“What could possibly go wrong when a largely white and male alliance of academics, business and nonprofit arrivistes, and obscenely rich donors reduce complex situations to numbers and plug those numbers into equations that claim to offer moral and strategic clarity about how we should live in a suffering world? In this book, dissenting activists and academics speak passionately and plainly about what has gone wrong—and provide an armamentarium for those keen to free action and imagination from the alliance’s outsized grip on the work of liberation.”—Timothy Pachirat, author of Every Twelve Seconds: Industrialized Slaughter and the Politics of Sight
Disclosure: I work at an animal advocacy organisation funded by ACE and EA Funds.
I finished reading this book. It’s almost entirely on animal advocacy. I think the book would benefit quite a lot if the authors focused on narrow and specific claims and provided all the evidence to make really strong cases for these claims. Instead many authors mention many issues without getting really deeper than pre-existing debates on the topic. I can’t say I have seen much new material, but I already work on animal advocacy so I keep reading about this topic all the time. Maybe it’s good to collect existing criticisms into a book format.
I think the strongest criticism in the book that gets repeated quite a lot is the problem of measurability bias in animal advocacy. I keep thinking about this too and I hope we find better ways to prioritise interventions in animal advocacy. Here’s Macaskill talking about measurability bias sometime ago:
“here’s one thing that I feel gets neglected: The value of concrete, short-run wins and symbolic actions. I think a lot about Henry Spira, the animal rights activist that Peter Singer wrote about in Ethics into Action. He led the first successful campaign to limit the use of animals in medical testing, and he was able to have that first win by focusing on science experiments at New York’s American Museum of Natural History, which involved mutilating cats in order to test their sexual performance after the amputation. From a narrow EA perspective, the campaign didn’t make any sense: the benefit was something like a dozen cats. But, at least as Singer describes it, it was the first real win in the animal liberation movement, and thereby created a massive amount of momentum for the movement.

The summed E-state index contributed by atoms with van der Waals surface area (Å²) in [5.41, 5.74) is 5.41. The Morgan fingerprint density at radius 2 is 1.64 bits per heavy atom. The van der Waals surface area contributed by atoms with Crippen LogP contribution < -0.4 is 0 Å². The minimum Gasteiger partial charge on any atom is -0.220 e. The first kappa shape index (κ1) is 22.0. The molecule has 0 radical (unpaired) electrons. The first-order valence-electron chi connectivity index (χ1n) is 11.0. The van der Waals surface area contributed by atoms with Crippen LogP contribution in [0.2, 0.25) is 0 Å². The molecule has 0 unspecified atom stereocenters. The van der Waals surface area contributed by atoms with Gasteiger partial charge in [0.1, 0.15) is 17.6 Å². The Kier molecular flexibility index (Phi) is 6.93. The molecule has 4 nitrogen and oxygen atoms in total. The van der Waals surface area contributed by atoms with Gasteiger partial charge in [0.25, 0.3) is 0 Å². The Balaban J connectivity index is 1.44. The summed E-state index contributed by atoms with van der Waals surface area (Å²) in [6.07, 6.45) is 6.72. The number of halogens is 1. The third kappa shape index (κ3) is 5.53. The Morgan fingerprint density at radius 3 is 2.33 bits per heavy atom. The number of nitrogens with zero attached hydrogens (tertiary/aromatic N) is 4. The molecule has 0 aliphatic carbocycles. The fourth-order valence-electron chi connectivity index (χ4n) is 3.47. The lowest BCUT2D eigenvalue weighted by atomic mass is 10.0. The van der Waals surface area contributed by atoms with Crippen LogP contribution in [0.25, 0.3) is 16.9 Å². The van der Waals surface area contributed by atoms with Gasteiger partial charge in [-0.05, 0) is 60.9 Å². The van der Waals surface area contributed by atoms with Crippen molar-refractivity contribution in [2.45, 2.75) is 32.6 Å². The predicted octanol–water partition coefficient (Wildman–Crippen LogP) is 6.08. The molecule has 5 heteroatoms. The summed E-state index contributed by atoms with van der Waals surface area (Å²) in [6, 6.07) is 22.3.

I worry that in current EA culture people feel like every activity has to be justified on the basis of marginal cost-effectiveness, and that that the fact that an action would constitute some definite and symbolic, even if very small, step towards progress — and be the sort of thing that could provide fuel for a further movement — isn’t ‘allowable’ as a reason for engaging in an activity. Whereas in activism in general these sorts of knock-on effects would often be regarded as the whole point of particular campaigns, and that actually seems to me (now) like a pretty reasonable position (even if particular instances of that position might often be misguided).”
Yet I think the authors in this book jump too quickly from “You can’t measure all the impacts” to “Support my favourite thing”.
I think animal advocates have been trying these symbolic gestures for years and it’s not clear how much they’re now helping farmed animals, and it doesn’t seem like much (but counterfactuals are tricky). There’s still a lot of this kind of work going on, because non-EA advocates are willing to support it.
Furthermore, EAA has been supporting some of these, like the Nonhuman Rights Project and Sentience Politics, just not betting huge on them. NhRP was previously an ACE standout charity for several years, although now I think they basically only get Movement Grants from ACE, which are smaller. There’s work to try to get octopus farming banned before it grows. I think we still support bans on fur farming, foie gras, etc. when good opportunities arise. And corporate welfare campaigns also have symbolic value and build momentum, and the fact that they’re so often successful and even often against pretty big targets probably helps with the momentum.
And we have taken big bets on plant-based substitutes and cultured meat for years, with little apparent impact for animals so far.
At first glance, I was worried that a lot of it would be low-quality criticisms that attack strawmen of EA, and the other comments in this thread basically confirm this.
It’s astounding how often critics of EA get basic things about EA wrong. The two most salient ones that I see are:
“EA is founded on utilitarianism”—no, it’s not. EA is loosely based on utilitarianism, but as Erich writes, EA is compatible with a broader range of ethical frameworks, particularly beneficentric ones.
Corollary: if you morally value other things besides welfare (e.g. biodiversity), come up with some way to trade off those moral goods against each other and compare interventions using your all-things-considered metric.
“EA only cares about things that can be easily measured”—again, no. It’s great when there’s empirical studies of cost-effectiveness, but we all recognize that’s not always possible. In general, the EA movement has become more open to acting on greater uncertainty. What ultimately matters is estimating impact, not measuring it. Open Phil had back-of-the-envelope calculations for a vast set of cause areas in 2014. EAs have put pages and pages of effort into trying to estimate the impact of things that are hard to measure, like economic growth and biosecurity interventions.
To be fair, my responses to these criticisms above still assume that you can quantify good done. But in principle, you can compare the impact of interventions without necessarily quantifying them (e.g. using ordinal social welfare functions); it’s just a lot easier to make up numbers and use them.